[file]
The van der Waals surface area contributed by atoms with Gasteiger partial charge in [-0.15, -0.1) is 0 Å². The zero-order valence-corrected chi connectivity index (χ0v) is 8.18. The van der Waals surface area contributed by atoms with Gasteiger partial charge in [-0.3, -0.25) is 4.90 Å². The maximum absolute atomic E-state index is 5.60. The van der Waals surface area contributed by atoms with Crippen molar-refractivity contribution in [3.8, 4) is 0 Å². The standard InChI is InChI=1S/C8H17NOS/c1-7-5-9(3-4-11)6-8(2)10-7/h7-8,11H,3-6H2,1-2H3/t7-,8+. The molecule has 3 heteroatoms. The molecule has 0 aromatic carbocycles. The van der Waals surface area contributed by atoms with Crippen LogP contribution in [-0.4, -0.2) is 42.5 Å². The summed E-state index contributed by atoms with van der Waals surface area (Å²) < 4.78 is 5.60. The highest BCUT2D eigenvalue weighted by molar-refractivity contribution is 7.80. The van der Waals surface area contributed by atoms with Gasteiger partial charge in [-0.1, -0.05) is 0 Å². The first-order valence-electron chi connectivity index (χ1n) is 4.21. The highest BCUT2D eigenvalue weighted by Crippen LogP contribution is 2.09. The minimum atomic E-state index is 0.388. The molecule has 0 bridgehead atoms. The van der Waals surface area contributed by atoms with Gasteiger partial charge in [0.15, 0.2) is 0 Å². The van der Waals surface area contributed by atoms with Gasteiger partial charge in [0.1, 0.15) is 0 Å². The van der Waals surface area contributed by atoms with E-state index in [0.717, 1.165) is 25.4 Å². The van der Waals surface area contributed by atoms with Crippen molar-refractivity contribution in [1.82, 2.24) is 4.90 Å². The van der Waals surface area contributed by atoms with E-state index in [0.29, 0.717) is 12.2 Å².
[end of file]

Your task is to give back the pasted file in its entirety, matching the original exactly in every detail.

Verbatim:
The van der Waals surface area contributed by atoms with Gasteiger partial charge in [-0.15, -0.1) is 0 Å². The zero-order valence-corrected chi connectivity index (χ0v) is 8.18. The van der Waals surface area contributed by atoms with Gasteiger partial charge in [-0.3, -0.25) is 4.90 Å². The maximum absolute atomic E-state index is 5.60. The van der Waals surface area contributed by atoms with Crippen molar-refractivity contribution in [3.8, 4) is 0 Å². The standard InChI is InChI=1S/C8H17NOS/c1-7-5-9(3-4-11)6-8(2)10-7/h7-8,11H,3-6H2,1-2H3/t7-,8+. The molecule has 3 heteroatoms. The molecule has 0 aromatic carbocycles. The van der Waals surface area contributed by atoms with Crippen LogP contribution in [-0.4, -0.2) is 42.5 Å². The summed E-state index contributed by atoms with van der Waals surface area (Å²) < 4.78 is 5.60. The highest BCUT2D eigenvalue weighted by molar-refractivity contribution is 7.80. The van der Waals surface area contributed by atoms with Gasteiger partial charge in [-0.1, -0.05) is 0 Å². The first-order valence-electron chi connectivity index (χ1n) is 4.21. The highest BCUT2D eigenvalue weighted by Crippen LogP contribution is 2.09. The minimum atomic E-state index is 0.388. The molecule has 0 bridgehead atoms. The van der Waals surface area contributed by atoms with Gasteiger partial charge in [0.15, 0.2) is 0 Å². The van der Waals surface area contributed by atoms with Gasteiger partial charge in [0.1, 0.15) is 0 Å². The van der Waals surface area contributed by atoms with E-state index in [0.717, 1.165) is 25.4 Å². The van der Waals surface area contributed by atoms with Crippen molar-refractivity contribution in [1.82, 2.24) is 4.90 Å². The van der Waals surface area contributed by atoms with E-state index in [0.29, 0.717) is 12.2 Å².